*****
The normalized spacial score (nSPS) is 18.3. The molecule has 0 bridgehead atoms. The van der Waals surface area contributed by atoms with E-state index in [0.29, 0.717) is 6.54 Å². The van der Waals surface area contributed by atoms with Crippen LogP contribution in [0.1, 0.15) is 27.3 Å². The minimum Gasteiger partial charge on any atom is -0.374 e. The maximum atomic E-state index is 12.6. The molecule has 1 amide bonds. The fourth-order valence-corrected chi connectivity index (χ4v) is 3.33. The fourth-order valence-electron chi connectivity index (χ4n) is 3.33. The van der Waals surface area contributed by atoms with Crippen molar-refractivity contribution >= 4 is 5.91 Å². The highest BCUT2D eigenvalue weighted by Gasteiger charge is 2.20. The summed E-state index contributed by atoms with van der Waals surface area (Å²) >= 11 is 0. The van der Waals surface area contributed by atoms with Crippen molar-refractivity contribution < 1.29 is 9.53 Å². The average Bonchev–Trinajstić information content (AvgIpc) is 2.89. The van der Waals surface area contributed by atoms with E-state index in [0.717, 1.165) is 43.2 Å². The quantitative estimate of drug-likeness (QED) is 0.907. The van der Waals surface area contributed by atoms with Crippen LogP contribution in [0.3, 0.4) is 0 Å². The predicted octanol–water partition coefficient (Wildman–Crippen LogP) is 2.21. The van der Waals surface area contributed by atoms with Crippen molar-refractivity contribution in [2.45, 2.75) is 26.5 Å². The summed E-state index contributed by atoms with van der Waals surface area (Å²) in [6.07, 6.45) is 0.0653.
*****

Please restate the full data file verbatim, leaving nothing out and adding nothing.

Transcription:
The normalized spacial score (nSPS) is 18.3. The molecule has 0 bridgehead atoms. The van der Waals surface area contributed by atoms with E-state index in [0.29, 0.717) is 6.54 Å². The van der Waals surface area contributed by atoms with Crippen LogP contribution in [0.1, 0.15) is 27.3 Å². The minimum Gasteiger partial charge on any atom is -0.374 e. The maximum atomic E-state index is 12.6. The molecule has 1 amide bonds. The fourth-order valence-corrected chi connectivity index (χ4v) is 3.33. The fourth-order valence-electron chi connectivity index (χ4n) is 3.33. The van der Waals surface area contributed by atoms with Crippen molar-refractivity contribution >= 4 is 5.91 Å². The highest BCUT2D eigenvalue weighted by Gasteiger charge is 2.20. The summed E-state index contributed by atoms with van der Waals surface area (Å²) >= 11 is 0. The van der Waals surface area contributed by atoms with Crippen molar-refractivity contribution < 1.29 is 9.53 Å². The average Bonchev–Trinajstić information content (AvgIpc) is 2.89. The van der Waals surface area contributed by atoms with E-state index in [0.717, 1.165) is 43.2 Å². The quantitative estimate of drug-likeness (QED) is 0.907. The van der Waals surface area contributed by atoms with Crippen LogP contribution in [0.3, 0.4) is 0 Å². The predicted octanol–water partition coefficient (Wildman–Crippen LogP) is 2.21. The van der Waals surface area contributed by atoms with Crippen molar-refractivity contribution in [2.45, 2.75) is 26.5 Å². The summed E-state index contributed by atoms with van der Waals surface area (Å²) in [6.07, 6.45) is 0.0653.